Flight diversions: Airlines keep counting losses as poor ILS cuts Nigeria off from the rest of the world
Airlines have continued to count their losses as flight diversions to Accra, Cotonou and Dakar persists over low visibility at the Murtala Muhammed International Airport, (MMIA), Lagos.
While some advanced airports operate with as low as zero visibilty, Nigerian Airspace Management Agency (NAMA) has failed to provide Instrument Landing Systems (ILS) to enable airlines take-off and land at Lagos airport.
Daily, the country keeps loosing what ever is left of its respect as a nation and is being cut off from the rest of the world as several international flights in the past five days could not land or take off from the airport.
Businesses, travel plans and movement of passengers have been put on hold as a result of the avoidable situation.
BusinessDay learnt that three Investors came to Lagos on Sunday and did their research and scheduled to travel on Tuesday by Turkish Airlines but they could not travel till on Thursday after opting to travel through Abuja airport.
Airlines have asked passengers to submit receipts for hotel accommodation, refreshments, transport, cost of calls and internet access as a result of the development.
BusinessDay’s checks show that from Monday to Thursday, airlines and the airport loss N170million on hotel accommodations, landing and parking fees and take off revenue for the airport.
For the past five days, British Airways, Air France, Emirates, Qatar Airways, Ethiopian Airlines, Delta airlines and several others have been diverting their Lagos-bound flight to neighbouring counties because of the inability of pilots to view clearly to land.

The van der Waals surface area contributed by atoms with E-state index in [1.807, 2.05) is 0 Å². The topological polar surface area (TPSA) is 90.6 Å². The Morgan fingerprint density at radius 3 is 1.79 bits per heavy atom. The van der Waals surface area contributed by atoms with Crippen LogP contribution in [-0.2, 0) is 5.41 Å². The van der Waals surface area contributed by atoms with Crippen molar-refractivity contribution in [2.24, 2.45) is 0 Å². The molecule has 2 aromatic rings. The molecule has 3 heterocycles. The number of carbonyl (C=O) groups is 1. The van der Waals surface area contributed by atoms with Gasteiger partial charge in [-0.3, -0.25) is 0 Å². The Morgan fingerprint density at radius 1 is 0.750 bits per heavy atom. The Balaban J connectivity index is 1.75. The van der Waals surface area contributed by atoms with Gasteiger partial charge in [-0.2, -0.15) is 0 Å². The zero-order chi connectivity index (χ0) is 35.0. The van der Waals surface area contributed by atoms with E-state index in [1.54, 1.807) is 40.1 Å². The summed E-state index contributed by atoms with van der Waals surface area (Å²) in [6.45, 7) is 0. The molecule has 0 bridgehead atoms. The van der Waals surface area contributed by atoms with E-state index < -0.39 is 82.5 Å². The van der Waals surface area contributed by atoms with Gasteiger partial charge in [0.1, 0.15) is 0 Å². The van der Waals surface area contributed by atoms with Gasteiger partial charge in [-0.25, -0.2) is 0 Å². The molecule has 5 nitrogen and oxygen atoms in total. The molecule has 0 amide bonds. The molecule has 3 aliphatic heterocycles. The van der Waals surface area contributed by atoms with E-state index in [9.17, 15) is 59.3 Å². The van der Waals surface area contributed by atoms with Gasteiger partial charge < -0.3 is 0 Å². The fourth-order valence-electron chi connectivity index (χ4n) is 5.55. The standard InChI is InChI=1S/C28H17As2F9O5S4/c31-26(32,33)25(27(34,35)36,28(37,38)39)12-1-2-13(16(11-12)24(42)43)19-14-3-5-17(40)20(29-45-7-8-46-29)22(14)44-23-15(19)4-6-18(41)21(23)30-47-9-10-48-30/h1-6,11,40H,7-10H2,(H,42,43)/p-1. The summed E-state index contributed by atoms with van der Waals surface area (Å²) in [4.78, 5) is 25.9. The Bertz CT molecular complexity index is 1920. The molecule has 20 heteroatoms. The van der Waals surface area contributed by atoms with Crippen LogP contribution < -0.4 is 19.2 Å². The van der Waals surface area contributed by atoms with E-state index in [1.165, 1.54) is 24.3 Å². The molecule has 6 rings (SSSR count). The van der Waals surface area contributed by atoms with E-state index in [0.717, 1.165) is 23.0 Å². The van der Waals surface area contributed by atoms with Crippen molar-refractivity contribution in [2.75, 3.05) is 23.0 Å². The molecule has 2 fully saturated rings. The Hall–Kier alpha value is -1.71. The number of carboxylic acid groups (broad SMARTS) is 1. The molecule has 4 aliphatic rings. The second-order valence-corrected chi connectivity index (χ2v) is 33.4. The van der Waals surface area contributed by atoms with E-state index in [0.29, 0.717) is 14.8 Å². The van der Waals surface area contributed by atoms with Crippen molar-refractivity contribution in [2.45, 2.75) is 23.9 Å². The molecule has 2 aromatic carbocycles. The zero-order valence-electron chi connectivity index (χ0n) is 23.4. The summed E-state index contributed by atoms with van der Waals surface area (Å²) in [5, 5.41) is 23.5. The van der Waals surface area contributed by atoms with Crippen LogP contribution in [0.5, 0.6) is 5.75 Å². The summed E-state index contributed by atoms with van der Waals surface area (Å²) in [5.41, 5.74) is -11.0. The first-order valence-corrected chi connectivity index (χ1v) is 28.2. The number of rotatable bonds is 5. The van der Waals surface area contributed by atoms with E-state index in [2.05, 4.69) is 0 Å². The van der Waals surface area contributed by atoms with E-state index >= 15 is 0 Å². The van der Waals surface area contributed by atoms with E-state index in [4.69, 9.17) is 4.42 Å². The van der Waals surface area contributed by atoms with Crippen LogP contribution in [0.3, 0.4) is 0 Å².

Qatar Airways on Thursday for approval to divert its Lagos-bound flights to the Nnamdi Azikiwe International Airport, Abuja.
A source at the Air Traffic Controllers Unit of the airport told BusinessDay that since the low visibility, international airlines have diverted 18 aircraft and local airlines have diverted six aircraft. This implies that nothing less than 24 aircraft have been diverted to neigbouring countries and States within Nigeria.
Accra airport is currently congested and can no longer take diverted flights.
“The situation is getting worse now. British Airways has a 747 aircraft stuck in Abuja. We have another aircraft stuck in Ghana for two days now. Accra is so full that they say they can no longer take diversion anymore. Even AirPeace could not land this morning. We just hope things get better,”Kola Olayinka, BA’s Country general manager, Nigeria told BusinessDay.
Emirates which comes in at 8.45am had to cancel its flight on Thursday.
According to the Emirates, “Due to poor weather and low visibility – Emirates flight EK783 and EK781 from Dubai to Lagos on 11th and 12th February, respectively diverted to Accra; Emirates flight EK783 from Dubai to Lagos on 12th February diverted to Abuja.
“The return flights scheduled for 11th and 12th February will be delayed indefinitely. Affected passengers have been provided with hotel accommodation.
“Emirates flight EK 781/EK782 and EK783/EK784 (Dubai – Lagos – Dubai) on 13th February have been cancelled. We’re monitoring the situation closely and will update our customers as the situation develops.
“Passengers are requested to contact their booking agent or Emirates reservations to rebook their flights or make alternative travel arrangements.”
Hadi Sirika, the Minister of Aviation, said the authorities at the Murtala Muhammed International Airport in Lagos were in the process of replacing the old Category 2 Instrument Landing Systems with the newly procured Category 3 system that allows for the lowest visibility landing but unfortunately, there was a malfunctioning of certain components, which, coupled with the unforeseen weather conditions, made landing at the airport difficult.